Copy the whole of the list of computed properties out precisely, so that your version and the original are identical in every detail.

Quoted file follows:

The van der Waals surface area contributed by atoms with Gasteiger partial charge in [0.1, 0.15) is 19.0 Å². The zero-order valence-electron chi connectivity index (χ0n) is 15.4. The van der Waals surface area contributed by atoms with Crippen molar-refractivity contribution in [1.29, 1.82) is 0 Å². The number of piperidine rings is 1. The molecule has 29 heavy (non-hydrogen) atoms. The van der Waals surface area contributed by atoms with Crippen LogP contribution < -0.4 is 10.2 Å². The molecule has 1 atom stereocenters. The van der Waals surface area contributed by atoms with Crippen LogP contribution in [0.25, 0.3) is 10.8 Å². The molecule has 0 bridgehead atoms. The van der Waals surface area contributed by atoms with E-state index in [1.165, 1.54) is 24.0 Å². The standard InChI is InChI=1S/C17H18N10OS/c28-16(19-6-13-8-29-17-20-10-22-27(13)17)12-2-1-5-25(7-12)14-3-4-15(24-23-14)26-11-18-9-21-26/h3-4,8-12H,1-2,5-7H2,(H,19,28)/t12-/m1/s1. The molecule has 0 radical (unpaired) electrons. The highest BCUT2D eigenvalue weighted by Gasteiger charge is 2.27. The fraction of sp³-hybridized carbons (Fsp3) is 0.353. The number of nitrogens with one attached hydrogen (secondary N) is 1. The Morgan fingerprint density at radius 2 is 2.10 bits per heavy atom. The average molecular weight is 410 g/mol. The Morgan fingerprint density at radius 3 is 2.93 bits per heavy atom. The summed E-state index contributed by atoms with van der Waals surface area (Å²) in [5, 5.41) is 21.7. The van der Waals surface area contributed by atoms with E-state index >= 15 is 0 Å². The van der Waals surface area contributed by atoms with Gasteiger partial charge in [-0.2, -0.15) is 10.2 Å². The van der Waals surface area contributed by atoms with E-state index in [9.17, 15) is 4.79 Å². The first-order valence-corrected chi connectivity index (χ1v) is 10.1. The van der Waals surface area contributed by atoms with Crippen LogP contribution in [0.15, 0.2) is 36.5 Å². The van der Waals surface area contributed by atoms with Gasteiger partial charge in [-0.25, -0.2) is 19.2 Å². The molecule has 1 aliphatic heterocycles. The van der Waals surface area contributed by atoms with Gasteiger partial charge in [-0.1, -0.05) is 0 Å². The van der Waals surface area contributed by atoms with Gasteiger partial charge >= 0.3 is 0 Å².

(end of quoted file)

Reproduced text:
The van der Waals surface area contributed by atoms with Gasteiger partial charge in [0.1, 0.15) is 19.0 Å². The zero-order valence-electron chi connectivity index (χ0n) is 15.4. The van der Waals surface area contributed by atoms with Crippen molar-refractivity contribution in [1.29, 1.82) is 0 Å². The number of piperidine rings is 1. The molecule has 29 heavy (non-hydrogen) atoms. The van der Waals surface area contributed by atoms with Crippen LogP contribution < -0.4 is 10.2 Å². The molecule has 1 atom stereocenters. The van der Waals surface area contributed by atoms with Crippen LogP contribution in [0.25, 0.3) is 10.8 Å². The molecule has 0 bridgehead atoms. The van der Waals surface area contributed by atoms with E-state index in [1.165, 1.54) is 24.0 Å². The standard InChI is InChI=1S/C17H18N10OS/c28-16(19-6-13-8-29-17-20-10-22-27(13)17)12-2-1-5-25(7-12)14-3-4-15(24-23-14)26-11-18-9-21-26/h3-4,8-12H,1-2,5-7H2,(H,19,28)/t12-/m1/s1. The molecule has 0 radical (unpaired) electrons. The highest BCUT2D eigenvalue weighted by Gasteiger charge is 2.27. The fraction of sp³-hybridized carbons (Fsp3) is 0.353. The number of nitrogens with one attached hydrogen (secondary N) is 1. The Morgan fingerprint density at radius 2 is 2.10 bits per heavy atom. The average molecular weight is 410 g/mol. The Morgan fingerprint density at radius 3 is 2.93 bits per heavy atom. The summed E-state index contributed by atoms with van der Waals surface area (Å²) in [5, 5.41) is 21.7. The van der Waals surface area contributed by atoms with E-state index >= 15 is 0 Å². The van der Waals surface area contributed by atoms with Gasteiger partial charge in [-0.2, -0.15) is 10.2 Å². The van der Waals surface area contributed by atoms with E-state index in [9.17, 15) is 4.79 Å². The first-order valence-corrected chi connectivity index (χ1v) is 10.1. The van der Waals surface area contributed by atoms with Crippen LogP contribution in [0.15, 0.2) is 36.5 Å². The van der Waals surface area contributed by atoms with Gasteiger partial charge in [-0.25, -0.2) is 19.2 Å². The molecule has 1 aliphatic heterocycles. The van der Waals surface area contributed by atoms with Gasteiger partial charge in [-0.1, -0.05) is 0 Å². The van der Waals surface area contributed by atoms with Gasteiger partial charge >= 0.3 is 0 Å².